According to his parents, the culprit, Michael Kuba-Kuba, felt deeply ashamed of what he had done, but this did not in the least prevent him during the trial from claiming (unsuccessfully, in the event) that he had been acting in self-defense. This does not sound like genuine shame to me but rather an attempt to get away with it. Before passing sentence, the judge said: “I have to try to ensure that the courts will treat incidents like this with great severity, to send out a message to other young people that violence is not acceptable.”

Another prelude, you might think, to a stiff sentence—but again you would be wrong. The young man got 12 months, of which he will serve six. Six months for the active life of a man—for having caused 30 or 40 years of disability, as well as incalculable suffering to the disabled man’s family! It is not difficult to imagine Kuba-Kuba returning from prison to a hero’s welcome, because he had simultaneously gotten away with near-murder and survived the rite of passage that imprisonment now represents. The message the judge sent out to other young people, no doubt unintentionally, was that youths may destroy other people’s lives with virtual impunity, for the British state does not care in the least about protecting them or deterring such crimes.

Two aspects of the case went unexamined in the newspapers. The first was that Kuba-Kuba’s parents were the owners of a grocery store specializing in African foods, and were deeply religious. The young man doubtless did not grow up in abject poverty, then; nor would he have derived his readiness for violence from anything his parents might have taught him.

The second was that Kuba-Kuba was a talented athlete, apparently of Olympic standard. He was a promising soccer player, so promising that several major teams were seriously interested in recruiting him. If, as seemed likely, he had made the grade, he would have become a multimillionaire by his early twenties, earning more in a year than most people in a lifetime. Lack of economic prospects and the frustration it entails can hardly explain a propensity to violence in his case, therefore.

We must look elsewhere for the source of his violent conduct. Possibly he was born a sport of nature, a creature biologically destined to violence—no doubt there are such cases. But far more likely was that an aggressive popular culture that glorifies egotistical impulsivity and denigrates self-control influenced him. Although his parents presented him, in their statements, as a paragon of virtue, he already had a conviction for theft, and he clearly hung about with teenagers who drank a lot and made a nuisance of themselves. Carroll confronted the youth who threw the stone precisely because he was exasperated by the unruly behavior that prevailed in his neighborhood, undeterred and unpunished by the state. A senior policeman said after the attack, “We have gangs of young people hanging around on street corners being abusive, intimidating and causing trouble. . . . They don’t give a damn about the police or the criminal justice system.”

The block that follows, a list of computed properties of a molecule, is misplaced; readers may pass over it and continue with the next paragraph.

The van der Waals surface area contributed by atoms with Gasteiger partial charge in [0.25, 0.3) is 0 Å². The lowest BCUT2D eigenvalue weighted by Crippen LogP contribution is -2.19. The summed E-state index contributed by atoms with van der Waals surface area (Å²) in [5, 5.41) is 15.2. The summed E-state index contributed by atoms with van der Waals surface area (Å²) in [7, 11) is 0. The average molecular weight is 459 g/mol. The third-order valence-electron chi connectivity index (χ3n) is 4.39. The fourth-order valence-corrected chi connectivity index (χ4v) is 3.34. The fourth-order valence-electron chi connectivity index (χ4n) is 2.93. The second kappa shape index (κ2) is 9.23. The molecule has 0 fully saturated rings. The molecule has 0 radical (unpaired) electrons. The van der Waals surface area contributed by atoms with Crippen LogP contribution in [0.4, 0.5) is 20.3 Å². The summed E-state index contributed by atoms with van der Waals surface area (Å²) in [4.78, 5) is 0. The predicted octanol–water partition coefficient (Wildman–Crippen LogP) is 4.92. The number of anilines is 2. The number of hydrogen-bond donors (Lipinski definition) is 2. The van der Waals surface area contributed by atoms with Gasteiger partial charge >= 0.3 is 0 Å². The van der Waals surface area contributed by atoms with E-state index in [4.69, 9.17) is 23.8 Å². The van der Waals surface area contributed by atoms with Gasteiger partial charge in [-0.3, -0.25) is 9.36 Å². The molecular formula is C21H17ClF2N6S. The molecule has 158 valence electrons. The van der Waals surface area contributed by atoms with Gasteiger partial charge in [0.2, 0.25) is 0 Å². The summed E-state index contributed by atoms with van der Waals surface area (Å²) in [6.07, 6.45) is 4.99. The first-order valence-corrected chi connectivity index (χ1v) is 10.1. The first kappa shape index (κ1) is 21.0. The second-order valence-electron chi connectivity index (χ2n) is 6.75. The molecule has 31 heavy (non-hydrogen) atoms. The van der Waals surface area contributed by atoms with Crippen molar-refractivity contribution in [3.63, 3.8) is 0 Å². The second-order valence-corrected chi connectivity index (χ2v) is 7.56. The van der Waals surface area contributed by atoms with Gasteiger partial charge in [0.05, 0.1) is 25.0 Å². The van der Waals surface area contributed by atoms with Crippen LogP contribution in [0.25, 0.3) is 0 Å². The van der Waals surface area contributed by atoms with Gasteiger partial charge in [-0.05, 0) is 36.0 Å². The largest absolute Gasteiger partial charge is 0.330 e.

And who can blame them? What deterrent, punishment, vengeance, or protection for society is six months in prison for having injured a man so badly that he did not recognize his wife or children for several months afterward, that he now has poor eyesight, has lost his sense of smell and taste, has to wear a brace on one foot and a hard hat to protect his skull, and says of himself, “I just have no interest in anything or anyone”—having previously been a highly successful man?

Having seen how the British state takes the serious lightly, let us now see how it takes the trivial seriously.

The newspapers reported the case of an Oxford student who, slightly drunk after celebrating the end of his exams, approached a mounted policeman. “Excuse me,” said the young man to the policeman, “do you realize your horse is gay?”

This was not a very witty remark, but it was hardly filled with deep malice either. It was, perhaps, a manifestation of the youthful silliness of which most of us have been guilty in our time. And Oxford was once a city in which drunken students often played, and were even expected to play, pranks on the police, such as knocking off their helmets.

The policeman did not think the student’s remark was innocent, however. He called two squad cars to his aid, and, in a city in which it is notoriously difficult to interest the police in so trivial a matter as robbery or burglary, they arrived almost at once. Apparently, the mounted policeman thought—if thought is quite the word I seek—that the young man’s remark was likely to “cause harassment, alarm or distress.” He was arrested and charged under the Public Order Act for having made a “homophobic remark.”

Here is a lesson for us all – if you are ever in serious trouble or are being bashed in the dangerous streets of ‘Great’ Britian, call the police and tell them homophobes are making jokes and you will get the immediate assistance you require. If you are being assualted, dont even think about self defense because it is illegal in Britain, and is severely punished.

In other British news, the police arrested a 10 year old boy for schoolyard insults. The Crown Prosecution Service charged the boy with “racially abusing” another pupil. This was too much for this particular judge (who knows what would have happened if it was a different judge), who expressed disbelief at the charges.

Judge Finestein spoke out when the boy, from Irlam, Greater Manchester, appeared at Salford youth court accused of racially abusing a fellow pupil.

He called an 11-year-old boy “Paki”, allegedly referred to him as “bin Laden” and chanted: “He’s on the run, pull the trigger and shoot the nigger”. He is said to have made the comments in the school playground between July 1 last year and Jan 30 this year.

The 10-year-old denied the racially aggravated public order offence and said he was now friends with the boy.